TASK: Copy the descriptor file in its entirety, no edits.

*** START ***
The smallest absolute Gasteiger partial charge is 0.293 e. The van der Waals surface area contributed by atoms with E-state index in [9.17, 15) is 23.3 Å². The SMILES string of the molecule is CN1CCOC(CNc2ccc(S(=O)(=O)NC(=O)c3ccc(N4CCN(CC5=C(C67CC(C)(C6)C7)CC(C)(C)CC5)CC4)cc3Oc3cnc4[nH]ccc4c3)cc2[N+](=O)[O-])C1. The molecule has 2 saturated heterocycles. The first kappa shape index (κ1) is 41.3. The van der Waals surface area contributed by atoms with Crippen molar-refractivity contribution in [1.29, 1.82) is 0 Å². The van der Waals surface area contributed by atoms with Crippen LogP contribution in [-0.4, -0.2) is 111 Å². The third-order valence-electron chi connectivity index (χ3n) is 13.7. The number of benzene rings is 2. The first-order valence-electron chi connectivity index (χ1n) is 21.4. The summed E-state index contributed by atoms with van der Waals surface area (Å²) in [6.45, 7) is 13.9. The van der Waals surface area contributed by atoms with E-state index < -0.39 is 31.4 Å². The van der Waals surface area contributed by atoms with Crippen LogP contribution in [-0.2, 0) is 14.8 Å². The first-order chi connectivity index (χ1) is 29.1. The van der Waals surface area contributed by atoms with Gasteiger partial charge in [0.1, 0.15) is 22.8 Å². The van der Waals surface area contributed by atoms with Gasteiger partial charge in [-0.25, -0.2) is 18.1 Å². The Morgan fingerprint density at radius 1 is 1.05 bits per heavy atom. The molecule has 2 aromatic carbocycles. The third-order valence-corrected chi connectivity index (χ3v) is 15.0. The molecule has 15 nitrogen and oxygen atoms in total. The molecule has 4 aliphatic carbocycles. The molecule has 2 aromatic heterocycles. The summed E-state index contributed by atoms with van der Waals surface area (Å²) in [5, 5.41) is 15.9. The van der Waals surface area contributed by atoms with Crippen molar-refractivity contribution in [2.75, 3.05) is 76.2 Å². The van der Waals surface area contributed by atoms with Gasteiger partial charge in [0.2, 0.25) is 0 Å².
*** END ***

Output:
The smallest absolute Gasteiger partial charge is 0.293 e. The van der Waals surface area contributed by atoms with E-state index in [9.17, 15) is 23.3 Å². The SMILES string of the molecule is CN1CCOC(CNc2ccc(S(=O)(=O)NC(=O)c3ccc(N4CCN(CC5=C(C67CC(C)(C6)C7)CC(C)(C)CC5)CC4)cc3Oc3cnc4[nH]ccc4c3)cc2[N+](=O)[O-])C1. The molecule has 2 saturated heterocycles. The first kappa shape index (κ1) is 41.3. The van der Waals surface area contributed by atoms with Crippen molar-refractivity contribution in [1.29, 1.82) is 0 Å². The van der Waals surface area contributed by atoms with Crippen LogP contribution in [-0.4, -0.2) is 111 Å². The third-order valence-electron chi connectivity index (χ3n) is 13.7. The number of benzene rings is 2. The first-order valence-electron chi connectivity index (χ1n) is 21.4. The summed E-state index contributed by atoms with van der Waals surface area (Å²) in [6.45, 7) is 13.9. The van der Waals surface area contributed by atoms with E-state index < -0.39 is 31.4 Å². The van der Waals surface area contributed by atoms with Crippen LogP contribution in [-0.2, 0) is 14.8 Å². The first-order chi connectivity index (χ1) is 29.1. The van der Waals surface area contributed by atoms with Gasteiger partial charge in [0.1, 0.15) is 22.8 Å². The van der Waals surface area contributed by atoms with Gasteiger partial charge in [-0.25, -0.2) is 18.1 Å². The Morgan fingerprint density at radius 1 is 1.05 bits per heavy atom. The molecule has 2 aromatic carbocycles. The third-order valence-corrected chi connectivity index (χ3v) is 15.0. The molecule has 15 nitrogen and oxygen atoms in total. The molecule has 4 aliphatic carbocycles. The molecule has 2 aromatic heterocycles. The summed E-state index contributed by atoms with van der Waals surface area (Å²) in [5, 5.41) is 15.9. The van der Waals surface area contributed by atoms with Crippen molar-refractivity contribution in [2.75, 3.05) is 76.2 Å². The van der Waals surface area contributed by atoms with Gasteiger partial charge in [0.2, 0.25) is 0 Å².